The Pros, Cons, and Search of a (New) Home Health Aide
Last updated: August 2021
It's been 14 years and multiple sclerosis has impinged my life and not in the best of ways. The loss of fine and gross motor skills and fatigue has significantly impacted what I can and cannot do. Just the thought of - and definitely living with - such a challenging trajectory can certainly be distressing, overwhelming, and woeful.
What does a home health aide do?
This is why it's so important for me to focus on managing my MS and its effects by creating an atmosphere that helps me feel my best. One of those ways is with the support of a home health aide. She assists me with the areas of my daily life that I would love to still do, but are now nearly or fully impossible for me to do anymore. I have an aide for housekeeping and laundry services, shopping for food and other household needs, preparing and serving meals and snacks, running errands, and personal services such as bathing, dressing, and grooming.
Benefits of having a home health aide
The primary advantage of utilizing in-home care - both physically and mentally - is that it's an excellent way to maintain quality of life. Physically, you're able to preserve your energy. Mentally, it's satisfying to be in your own dwelling amongst your own things with one-on-one, personal care with your very own aide. Often, this creates strong bonds of trust, comfort, and friendly aide/client relationships which extends to the client's family. A good client/aide relationship is emotionally beneficial.
In my case, where I also have children whom reside with and help me, having the additional support of an aide to manage caregiving responsibilities helps to avoid them getting 'caregiver burnout' which is a state of physical, emotional, and mental exhaustion. This can occur if family caregivers become overwhelmed handling every need, every task, all the time. Home health care can be just the support they need to help manage caregiving responsibilities.
Challenges of having a home health aide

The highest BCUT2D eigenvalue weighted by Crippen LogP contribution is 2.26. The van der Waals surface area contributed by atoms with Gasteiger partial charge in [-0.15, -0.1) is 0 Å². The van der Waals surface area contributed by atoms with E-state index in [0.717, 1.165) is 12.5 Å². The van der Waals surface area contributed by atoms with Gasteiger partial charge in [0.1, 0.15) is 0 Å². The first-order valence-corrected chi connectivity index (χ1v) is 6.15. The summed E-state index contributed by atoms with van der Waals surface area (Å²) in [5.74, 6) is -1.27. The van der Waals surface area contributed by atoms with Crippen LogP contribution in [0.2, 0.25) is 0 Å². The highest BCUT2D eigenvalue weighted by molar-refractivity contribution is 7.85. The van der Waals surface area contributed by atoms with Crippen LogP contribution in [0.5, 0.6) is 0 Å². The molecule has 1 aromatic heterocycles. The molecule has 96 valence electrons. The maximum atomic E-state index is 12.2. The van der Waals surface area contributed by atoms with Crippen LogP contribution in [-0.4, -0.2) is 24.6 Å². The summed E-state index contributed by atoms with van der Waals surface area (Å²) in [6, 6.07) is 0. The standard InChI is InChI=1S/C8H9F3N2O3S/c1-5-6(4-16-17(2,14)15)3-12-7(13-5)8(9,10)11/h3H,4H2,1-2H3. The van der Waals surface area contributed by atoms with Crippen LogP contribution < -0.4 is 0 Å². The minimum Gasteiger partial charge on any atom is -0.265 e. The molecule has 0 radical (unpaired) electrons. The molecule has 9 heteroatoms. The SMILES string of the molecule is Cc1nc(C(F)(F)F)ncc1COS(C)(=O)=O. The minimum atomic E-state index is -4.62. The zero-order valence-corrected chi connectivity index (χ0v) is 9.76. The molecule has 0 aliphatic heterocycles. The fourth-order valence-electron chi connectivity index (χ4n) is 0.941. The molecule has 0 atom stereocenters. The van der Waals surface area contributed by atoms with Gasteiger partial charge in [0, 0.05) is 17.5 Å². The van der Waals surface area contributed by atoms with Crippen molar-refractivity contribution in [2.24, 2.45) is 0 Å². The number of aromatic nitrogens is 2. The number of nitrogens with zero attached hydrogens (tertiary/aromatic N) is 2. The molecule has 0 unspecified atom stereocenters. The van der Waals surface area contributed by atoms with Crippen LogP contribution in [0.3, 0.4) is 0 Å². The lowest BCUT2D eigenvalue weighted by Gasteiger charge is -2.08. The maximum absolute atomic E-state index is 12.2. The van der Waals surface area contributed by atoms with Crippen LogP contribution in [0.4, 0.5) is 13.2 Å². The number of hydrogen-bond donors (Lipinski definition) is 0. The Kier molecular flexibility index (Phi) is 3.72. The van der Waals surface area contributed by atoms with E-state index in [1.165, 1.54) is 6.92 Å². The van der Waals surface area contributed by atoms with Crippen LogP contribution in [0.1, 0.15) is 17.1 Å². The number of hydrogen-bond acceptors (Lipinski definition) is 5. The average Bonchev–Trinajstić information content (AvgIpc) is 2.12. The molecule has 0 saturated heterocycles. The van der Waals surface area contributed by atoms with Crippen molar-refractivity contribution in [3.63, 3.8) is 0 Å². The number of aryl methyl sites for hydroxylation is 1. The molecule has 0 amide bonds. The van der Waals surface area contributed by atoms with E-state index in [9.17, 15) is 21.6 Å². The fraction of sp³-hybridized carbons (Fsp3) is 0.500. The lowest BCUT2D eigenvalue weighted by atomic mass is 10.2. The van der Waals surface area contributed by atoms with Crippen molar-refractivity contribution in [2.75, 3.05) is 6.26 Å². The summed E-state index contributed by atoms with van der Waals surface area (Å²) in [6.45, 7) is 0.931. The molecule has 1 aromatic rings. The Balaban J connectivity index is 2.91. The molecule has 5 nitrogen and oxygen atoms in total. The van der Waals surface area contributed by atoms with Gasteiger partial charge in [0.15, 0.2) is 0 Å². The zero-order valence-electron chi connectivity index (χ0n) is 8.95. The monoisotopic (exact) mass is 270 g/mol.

There can also be cons to in-home care. Aides that lack the necessary skills for this position can cause the client to suffer increased stress levels. For instance, needs differ from client to client so what worked for one individual may not work for another. A good aide will be cognizant of this. They will tailor physical stamina, in addition to the fruits of their training, to apply the necessary interpersonal, adaptability, organizational, time management, and technical skills that are appropriate for their client. The client suffers if they do not.
Another example is an outside influence in your home, where you should feel most comfortable, can already be disconcerting should you feel as if you're losing your independence or you're a private person like myself. Trust me, MS continuously challenges me to find a balance between pride and humility. Unfortunately, sometimes it's just difficult to find the right person.
A home health aide break up
And recently, this: "I put my two weeks notice in on Friday" blurted my home health aide of a year or so early one morning. I was stunned, totally caught off guard and I'm sure if she could have seen my face, she would have seen those emotions on it. Luckily, I was in the shower tucked securely behind the curtain and because my voice didn't betray me, I was able to keep an even tone with my simplistic response of "Ok". We then had a conversation where she apprised me of her personal reasons that prompted her decision to leave. And I understood because life happens. And she understood my dismay which included, but went beyond her leaving.
Finding the right home health aide for my MS needs
While I wish her all the best in her future endeavors and will miss her immensely, my distress lies in the coming days post her departure when the task of finding a new aide will be at hand. It was just a very long time with many unsuccessful candidates before my resigning aide arrived. I recall the candidate who argued with me about changing my trash bags daily then nastily lectured me on wasting money by doing so. One who only wished to chat her entire shift away. And the candidate that broke both my vacuum cleaner and my commode seat. Let's stop there.
I enjoy having an aide that 'gets' me and the job, but I'm just not looking forward to the process - again - of getting 'there' with someone new. Yet, from a client perspective, even with the cons, I am still an advocate for in-home care. The advantages, my life, make it worth it.
Do you ever have moments where you question your self worth because of your MS?